Choice or Circumstance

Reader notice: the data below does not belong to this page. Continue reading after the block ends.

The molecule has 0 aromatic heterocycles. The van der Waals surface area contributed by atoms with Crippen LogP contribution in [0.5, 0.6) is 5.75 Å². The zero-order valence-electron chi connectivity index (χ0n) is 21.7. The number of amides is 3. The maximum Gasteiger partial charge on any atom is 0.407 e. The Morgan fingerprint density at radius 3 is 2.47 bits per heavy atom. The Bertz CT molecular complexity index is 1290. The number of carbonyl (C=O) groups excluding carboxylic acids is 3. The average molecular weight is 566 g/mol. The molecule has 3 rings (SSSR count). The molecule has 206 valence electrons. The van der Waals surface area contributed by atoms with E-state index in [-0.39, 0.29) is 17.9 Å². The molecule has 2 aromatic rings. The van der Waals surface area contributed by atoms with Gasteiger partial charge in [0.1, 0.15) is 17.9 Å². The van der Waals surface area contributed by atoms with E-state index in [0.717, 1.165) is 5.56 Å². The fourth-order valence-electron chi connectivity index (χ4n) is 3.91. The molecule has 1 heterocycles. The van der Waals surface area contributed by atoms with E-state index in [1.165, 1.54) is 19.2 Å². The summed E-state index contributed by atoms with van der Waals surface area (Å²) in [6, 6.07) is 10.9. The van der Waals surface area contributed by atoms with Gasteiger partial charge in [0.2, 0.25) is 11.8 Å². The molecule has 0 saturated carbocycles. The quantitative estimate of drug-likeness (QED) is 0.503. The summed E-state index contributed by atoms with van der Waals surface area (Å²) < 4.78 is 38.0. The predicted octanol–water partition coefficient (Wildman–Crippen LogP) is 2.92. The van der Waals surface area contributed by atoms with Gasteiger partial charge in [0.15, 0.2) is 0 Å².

In Joseph Boyden’s novel Three Day Road Elijah is a character with a very complex personality and history. In this novel Elijah is one of several characters whose journey through the war is recounted by the narrator Xavier, Elijah’s best friend. When Elijah goes into the war he has a past laced with trauma and abuse meaning that he was a more unstable individual than most and possessed less resilience to deal with the horrors of war. His experiences of loss, sexual and physical abuse all contribute to his instability. When Elijah is in the war he starts to display various irrational behaviours leading the reader to wonder if he is approaching insanity. He tries morphine, starts scalping his victims and begins to find joy and validation in killing. Elijah does start to behave in unacceptable ways and seems to display a complete lack of empathy for other human beings. When some of his poor choices are discovered, he reacts in an extreme way in order to avoid the consequences; he starts acting impulsively and puts himself into dangerous situations that are disturbing to the reader. Elijah’s complex traumas in the past made him a victim of circumstance and were responsible for his irrational decisions during the war. Childhood trauma can adversely affect cognitive reasoning skills, emotional responses to situations, behaviour, and day to day living. Elijah experienced trauma in three key ways, the loss of a primary caregiver, sexual abuse, and physical abuse. For a child, the loss of a mother or other key caregiver can be devastating to their ability to attach to anyone else and to form any lasting relationships. Xavier the narrator of this novel tells us of Elijah’s loss of his mother: “When Elijah was a child, His mother died of a coughing sickness. He was young and would not accept that she was dead. He continued to talk to her, picturing her in front of him. The nuns who watched over him at the residential school grew angry at his behavior, and began to punish him whenever he and his mother talked. So he did it more and more until often his body ached badly from their paddlings and whippings.”(Boyden 332) Elijah was suffering the first stage of grieving, denial. Elijah wanted his mother’s love and affection and so he created this image of his mother in his mind. The nuns, in their eagerness to eradicate all of the native culture also halted Elijah’s emotional development. They would beat him when he would try to communicate with his mother. Elijah’s communication with his dead mother is a coping mechanism in this case; he is creating what he needs. When he goes to the war he shuts down his emotional attachment. He finds it difficult to trust anyone. He is afraid of being hurt again in the way his mother’s death hurt him as a child. Loss to a child is devastating and can affect many parts of their brain development. When coupled with sexual abuse Elijah’s trauma becomes more complex and there is more damage to his stress response and ability to function. Elijah was sexually abused. When Elijah and Xavier are both fifteen years old Elijah tells Xavier a story. They have made camp for the night and they are out hunting: “Without planning it or wanting to, Elijah tells me the story of the nun, Magdalene, who liked to bathe him each week when he was a boy. He tells me of how she would rub her soapy hands over him, how Elijah would get an erection, how she would scold him and then take his erection in her hands and rub him until his taught penis thumped against his lower belly in a spasm.” (Boyden 341) Sexual abuse is when someone touches or engages in any type of sexual involvement with a child. Some common effects of this type of trauma include anger and irritability, substance abuse, difficulty concentrating, hyper-vigilance and feeling jumpy and easily startled. This quote is the second reference to Elijah’s sexual abuse in this...
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